Perhaps these parents go this route because they’re distrustful of the vaccine or they think that inoculating against chickenpox is dumb. For those of us who endured chickenpox as kids and emerged relatively unscathed, the varicella vaccine, as it’s called, does at first seem kind of dumb—another unnecessary medical intervention being thrust upon us and another box to check off on the never-ending paperwork that is raising a child. So should we say no to our pediatricians and bring a pox on all our houses instead?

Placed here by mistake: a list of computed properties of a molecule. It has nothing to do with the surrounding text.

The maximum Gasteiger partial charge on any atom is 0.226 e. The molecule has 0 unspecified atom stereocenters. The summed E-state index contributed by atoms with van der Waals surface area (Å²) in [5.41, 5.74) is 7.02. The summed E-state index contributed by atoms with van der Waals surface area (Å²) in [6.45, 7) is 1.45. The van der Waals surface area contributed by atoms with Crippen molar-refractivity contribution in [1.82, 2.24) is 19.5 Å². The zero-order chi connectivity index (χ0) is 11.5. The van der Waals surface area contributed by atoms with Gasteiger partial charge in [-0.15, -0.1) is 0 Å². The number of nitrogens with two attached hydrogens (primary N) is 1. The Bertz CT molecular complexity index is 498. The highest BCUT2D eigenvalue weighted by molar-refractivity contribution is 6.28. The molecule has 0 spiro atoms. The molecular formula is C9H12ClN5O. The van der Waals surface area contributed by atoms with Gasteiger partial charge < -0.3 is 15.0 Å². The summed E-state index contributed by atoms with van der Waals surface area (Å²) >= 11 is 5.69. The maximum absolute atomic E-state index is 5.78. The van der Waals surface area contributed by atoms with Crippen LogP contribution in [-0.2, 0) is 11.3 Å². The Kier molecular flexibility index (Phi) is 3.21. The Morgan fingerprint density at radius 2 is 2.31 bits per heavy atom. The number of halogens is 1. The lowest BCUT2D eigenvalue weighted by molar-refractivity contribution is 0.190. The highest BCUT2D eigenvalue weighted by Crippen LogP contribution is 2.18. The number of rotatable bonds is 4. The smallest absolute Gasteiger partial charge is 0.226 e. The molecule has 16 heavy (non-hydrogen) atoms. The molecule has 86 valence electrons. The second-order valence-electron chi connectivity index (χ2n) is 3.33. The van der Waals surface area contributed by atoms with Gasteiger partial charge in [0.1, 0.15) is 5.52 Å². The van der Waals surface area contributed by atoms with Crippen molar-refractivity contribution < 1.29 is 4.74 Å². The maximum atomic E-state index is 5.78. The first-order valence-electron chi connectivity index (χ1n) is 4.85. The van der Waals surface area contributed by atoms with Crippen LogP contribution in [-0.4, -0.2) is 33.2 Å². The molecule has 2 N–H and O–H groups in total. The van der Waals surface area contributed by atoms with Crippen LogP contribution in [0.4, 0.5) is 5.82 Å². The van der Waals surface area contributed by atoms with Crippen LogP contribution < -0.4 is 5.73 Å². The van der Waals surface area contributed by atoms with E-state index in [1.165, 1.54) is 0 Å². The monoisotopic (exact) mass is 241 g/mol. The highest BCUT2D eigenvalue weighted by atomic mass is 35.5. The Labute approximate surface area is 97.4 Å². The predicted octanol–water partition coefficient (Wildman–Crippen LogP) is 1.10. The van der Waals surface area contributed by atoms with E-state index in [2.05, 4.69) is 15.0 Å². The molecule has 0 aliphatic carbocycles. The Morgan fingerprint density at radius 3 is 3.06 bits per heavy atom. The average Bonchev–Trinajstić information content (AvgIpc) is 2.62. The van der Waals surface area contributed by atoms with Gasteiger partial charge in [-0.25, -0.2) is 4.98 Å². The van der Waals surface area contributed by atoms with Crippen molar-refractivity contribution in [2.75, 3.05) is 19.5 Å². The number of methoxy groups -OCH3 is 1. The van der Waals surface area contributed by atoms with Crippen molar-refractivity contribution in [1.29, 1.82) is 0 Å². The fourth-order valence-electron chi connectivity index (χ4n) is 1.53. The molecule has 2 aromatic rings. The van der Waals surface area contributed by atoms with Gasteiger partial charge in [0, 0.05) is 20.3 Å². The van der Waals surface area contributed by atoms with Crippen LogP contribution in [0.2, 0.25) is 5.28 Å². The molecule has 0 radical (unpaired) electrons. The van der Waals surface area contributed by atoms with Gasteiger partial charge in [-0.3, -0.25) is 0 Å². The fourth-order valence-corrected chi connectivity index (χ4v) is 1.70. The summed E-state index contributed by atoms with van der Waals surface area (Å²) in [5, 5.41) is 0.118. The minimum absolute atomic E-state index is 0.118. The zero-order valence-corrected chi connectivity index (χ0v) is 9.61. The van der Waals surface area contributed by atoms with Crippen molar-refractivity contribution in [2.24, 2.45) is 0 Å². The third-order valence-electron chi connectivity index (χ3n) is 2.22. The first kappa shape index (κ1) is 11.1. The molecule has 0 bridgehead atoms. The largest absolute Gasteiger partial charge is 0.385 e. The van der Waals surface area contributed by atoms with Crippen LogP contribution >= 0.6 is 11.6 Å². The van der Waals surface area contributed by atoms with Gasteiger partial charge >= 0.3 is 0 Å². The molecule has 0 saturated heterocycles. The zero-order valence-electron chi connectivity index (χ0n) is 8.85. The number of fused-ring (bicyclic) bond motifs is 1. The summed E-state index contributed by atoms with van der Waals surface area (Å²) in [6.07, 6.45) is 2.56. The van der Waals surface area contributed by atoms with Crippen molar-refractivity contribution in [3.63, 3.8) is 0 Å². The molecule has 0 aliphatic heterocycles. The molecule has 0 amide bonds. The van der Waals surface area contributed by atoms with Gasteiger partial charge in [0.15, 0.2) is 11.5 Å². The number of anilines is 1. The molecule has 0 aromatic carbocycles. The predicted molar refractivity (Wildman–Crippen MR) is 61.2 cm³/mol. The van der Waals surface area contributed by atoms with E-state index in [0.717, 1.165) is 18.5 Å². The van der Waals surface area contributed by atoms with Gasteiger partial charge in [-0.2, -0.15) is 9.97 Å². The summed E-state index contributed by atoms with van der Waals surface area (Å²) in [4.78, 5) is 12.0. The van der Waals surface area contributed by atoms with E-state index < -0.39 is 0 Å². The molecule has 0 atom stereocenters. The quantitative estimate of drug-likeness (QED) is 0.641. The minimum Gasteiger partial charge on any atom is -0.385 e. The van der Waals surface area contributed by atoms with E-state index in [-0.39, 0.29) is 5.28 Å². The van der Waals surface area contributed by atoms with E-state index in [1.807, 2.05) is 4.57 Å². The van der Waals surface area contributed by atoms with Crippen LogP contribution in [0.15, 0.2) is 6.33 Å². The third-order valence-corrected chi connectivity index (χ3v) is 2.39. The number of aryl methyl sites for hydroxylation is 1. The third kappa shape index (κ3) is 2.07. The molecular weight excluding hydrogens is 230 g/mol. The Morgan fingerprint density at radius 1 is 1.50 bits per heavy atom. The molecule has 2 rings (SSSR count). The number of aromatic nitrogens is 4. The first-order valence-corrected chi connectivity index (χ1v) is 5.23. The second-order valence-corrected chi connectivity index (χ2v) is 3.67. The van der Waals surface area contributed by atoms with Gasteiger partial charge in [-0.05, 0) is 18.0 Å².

After evaluating the medical evidence, my answer is an emphatic no. The shot is by far the better way to go. That’s because although we might recall chickenpox as a small but annoying blip on our childhood radar it can be dangerous. True, before the vaccine was licensed in 1995, only about 100 to 150 American kids died of chickenpox every year, and most of these children had underlying immune system issues. But every year, chickenpox landed about 11,000 kids in the hospital. It’s not that they couldn’t handle all the itching; one study from Europe (where many countries do not vaccinate against chickenpox) has found that one-fifth of all otherwise healthy kids who are hospitalized for chickenpox suffer neurological problems such as strokes, meningitis, convulsions, and encephalitis. Chickenpox can also cause septic shockpneumonianecrotizing fasciitis (that’s flesh-eating bacteria), and other bacterial infections.